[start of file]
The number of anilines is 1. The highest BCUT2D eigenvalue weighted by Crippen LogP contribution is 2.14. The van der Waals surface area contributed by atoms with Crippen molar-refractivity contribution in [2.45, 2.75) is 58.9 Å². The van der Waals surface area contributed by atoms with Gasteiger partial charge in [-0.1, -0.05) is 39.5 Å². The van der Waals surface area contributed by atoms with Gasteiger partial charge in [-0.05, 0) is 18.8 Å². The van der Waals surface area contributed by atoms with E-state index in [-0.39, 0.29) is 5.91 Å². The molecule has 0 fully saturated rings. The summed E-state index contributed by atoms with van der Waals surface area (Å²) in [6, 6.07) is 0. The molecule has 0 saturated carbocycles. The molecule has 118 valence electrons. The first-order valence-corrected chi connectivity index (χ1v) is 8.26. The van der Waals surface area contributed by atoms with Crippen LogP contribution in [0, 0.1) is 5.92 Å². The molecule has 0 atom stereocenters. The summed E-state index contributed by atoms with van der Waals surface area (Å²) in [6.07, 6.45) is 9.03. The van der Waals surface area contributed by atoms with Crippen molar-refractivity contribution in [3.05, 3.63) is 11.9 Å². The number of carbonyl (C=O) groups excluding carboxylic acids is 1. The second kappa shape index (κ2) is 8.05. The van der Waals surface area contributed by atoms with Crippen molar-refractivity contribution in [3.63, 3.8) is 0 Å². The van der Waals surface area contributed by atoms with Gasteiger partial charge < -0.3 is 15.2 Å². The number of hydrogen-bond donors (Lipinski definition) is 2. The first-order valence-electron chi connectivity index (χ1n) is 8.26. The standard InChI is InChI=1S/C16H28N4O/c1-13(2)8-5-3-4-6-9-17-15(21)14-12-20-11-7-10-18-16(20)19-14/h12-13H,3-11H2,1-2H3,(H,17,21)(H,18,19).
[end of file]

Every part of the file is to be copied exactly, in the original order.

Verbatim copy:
The number of anilines is 1. The highest BCUT2D eigenvalue weighted by Crippen LogP contribution is 2.14. The van der Waals surface area contributed by atoms with Crippen molar-refractivity contribution in [2.45, 2.75) is 58.9 Å². The van der Waals surface area contributed by atoms with Gasteiger partial charge in [-0.1, -0.05) is 39.5 Å². The van der Waals surface area contributed by atoms with Gasteiger partial charge in [-0.05, 0) is 18.8 Å². The van der Waals surface area contributed by atoms with E-state index in [-0.39, 0.29) is 5.91 Å². The molecule has 0 fully saturated rings. The summed E-state index contributed by atoms with van der Waals surface area (Å²) in [6, 6.07) is 0. The molecule has 0 saturated carbocycles. The molecule has 118 valence electrons. The first-order valence-corrected chi connectivity index (χ1v) is 8.26. The van der Waals surface area contributed by atoms with Crippen LogP contribution in [0, 0.1) is 5.92 Å². The molecule has 0 atom stereocenters. The summed E-state index contributed by atoms with van der Waals surface area (Å²) in [6.07, 6.45) is 9.03. The van der Waals surface area contributed by atoms with Crippen molar-refractivity contribution in [3.05, 3.63) is 11.9 Å². The number of carbonyl (C=O) groups excluding carboxylic acids is 1. The second kappa shape index (κ2) is 8.05. The van der Waals surface area contributed by atoms with Crippen molar-refractivity contribution in [3.63, 3.8) is 0 Å². The van der Waals surface area contributed by atoms with Gasteiger partial charge < -0.3 is 15.2 Å². The number of hydrogen-bond donors (Lipinski definition) is 2. The first-order valence-electron chi connectivity index (χ1n) is 8.26. The standard InChI is InChI=1S/C16H28N4O/c1-13(2)8-5-3-4-6-9-17-15(21)14-12-20-11-7-10-18-16(20)19-14/h12-13H,3-11H2,1-2H3,(H,17,21)(H,18,19).